Bad definition of credit

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What is bad credit?

Bad credit refers to a person’s history of not paying their bills on time and the likelihood that they will fail to make timely payments in the future. This often results in a low credit rating. Businesses can also have bad credit depending on their payment history and current financial situation.

A person (or business) with bad credit will find it difficult to borrow money, especially at competitive interest rates, as it is considered to be riskier than other borrowers. This is true for all types of loans, including secured and unsecured types, although there are options available for the latter.

Key points to remember

  • A person is considered to have bad credit if they have a history of not paying their bills on time or if they owe too much money.
  • Bad credit often results in a low credit score, typically below 580 on a scale of 300 to 850.
  • People with bad credit will have a harder time getting a loan or credit card.

Unexpected things that lower your credit score

Understanding bad credit

Most Americans who have ever borrowed money or purchased a credit card will have a credit history on one or more of the top three credit bureaus, Equifax, Experian and TransUnion.The information in these files, including how much money they owe and whether they pay their bills on time, are used to calculate their credit score, a number that aims to be a guide to their solvency. The most common credit score in the United States is the FICO score, named after the Fair Isaac Corporation, which designed it.

A FICO score is made up of five major elements:

  1. 35% – payment history. This is what carries the most weight. It simply indicates whether the person whose FICO score was paid to them paid their bills on time. Missing only a few days can count, although the more overdue the payment, the worse it is considered.
  2. 30% – total amount owed by one person. This includes mortgages, credit card balances, auto loans, collection bills, court judgments, and other debts. What is particularly important here is the person credit utilization ratio, which compares the amount of money they have available to borrow (like the total limit on their credit cards) with the amount they owe at any given time. Having a high credit utilization rate (for example, greater than 20% or 30%) can be seen as a danger signal and result in a lower credit score.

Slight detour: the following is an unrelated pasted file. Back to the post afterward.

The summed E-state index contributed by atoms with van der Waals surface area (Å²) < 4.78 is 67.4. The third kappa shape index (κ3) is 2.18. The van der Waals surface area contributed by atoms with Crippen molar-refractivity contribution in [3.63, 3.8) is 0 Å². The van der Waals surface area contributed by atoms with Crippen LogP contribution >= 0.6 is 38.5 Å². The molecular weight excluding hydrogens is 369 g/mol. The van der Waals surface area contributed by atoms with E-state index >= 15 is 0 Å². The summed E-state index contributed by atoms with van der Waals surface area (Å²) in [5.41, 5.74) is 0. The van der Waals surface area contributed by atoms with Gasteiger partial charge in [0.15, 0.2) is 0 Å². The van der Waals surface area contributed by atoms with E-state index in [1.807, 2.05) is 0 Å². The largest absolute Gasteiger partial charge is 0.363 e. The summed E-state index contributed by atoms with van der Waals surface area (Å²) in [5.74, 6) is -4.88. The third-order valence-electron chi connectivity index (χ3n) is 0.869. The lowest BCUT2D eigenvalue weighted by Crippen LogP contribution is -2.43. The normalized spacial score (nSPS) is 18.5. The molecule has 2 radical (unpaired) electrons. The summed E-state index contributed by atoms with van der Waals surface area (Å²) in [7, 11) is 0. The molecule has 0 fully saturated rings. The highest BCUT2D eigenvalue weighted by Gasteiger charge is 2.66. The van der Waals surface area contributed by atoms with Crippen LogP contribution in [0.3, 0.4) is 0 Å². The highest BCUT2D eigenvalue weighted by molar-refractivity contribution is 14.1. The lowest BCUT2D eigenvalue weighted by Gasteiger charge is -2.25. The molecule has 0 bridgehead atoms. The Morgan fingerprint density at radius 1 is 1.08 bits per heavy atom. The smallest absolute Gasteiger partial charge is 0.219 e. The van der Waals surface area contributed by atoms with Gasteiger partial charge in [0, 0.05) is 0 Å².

3. 15% – length of a person’s credit history.
  4. 10% – mix of credit types. This can include mortgages, auto loans, and credit cards.
  5. 10% – new credit. This includes what someone has recently accepted or requested.

Examples of bad credit

FICO scores range from 300 to 850, and traditionally borrowers with scores of 579 or less are considered to have bad credit. According to Experian, about 62% of borrowers who score at or below 579 are likely to become seriously behind on their loans in the future.

Scores between 580 and 669 are considered fair. These borrowers are much less likely to become seriously delinquent on loans, which makes them much less risky to lend than those with bad credit. However, even borrowers in this range may face higher interest rates or have difficulty obtaining loans, compared to borrowers who are closer to this upper bar of 850.

How to improve bad credit

If you have bad credit (or fair credit), there are steps you can take to get your credit score above 669 and keep it. Here are some tips on how to do it, straight from FICO.

Set up automatic online payments

Do this for all of your credit cards and loans, or at least get on the email or text reminder lists provided by lenders. This will help you pay at least the minimum on time each month.

Beware of “quick fixes” advertised to your credit score. FICO warns that there is no such thing.

Pay off credit card debt

Make payments above the minimum due whenever possible. Set a realistic repayment goal and work on it gradually. Having high total credit card debt damages your credit score and paying more than the minimum owed can help raise it.

Check interest rate information

Credit card accounts provide this information. Focus on paying off debt at the highest interest rate as quickly as possible. This will free up the most cash, which you can then start to apply to other low-interest debt.

Keep unused credit card accounts open

Don’t close your unused credit card accounts. And don’t open new accounts you don’t need. Either move can damage your credit score.

If bad credit has kept you from getting a regular credit card, consider apply for a secure credit card. It is similar to a bank debit card, in that it allows you to spend only the amount you have on deposit. Have a secure card and making timely payments can help you rebuild a bad credit rating and eventually qualify for a regular card. It’s also a good way for young adults to start building a credit history.

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About Nereida Nystrom

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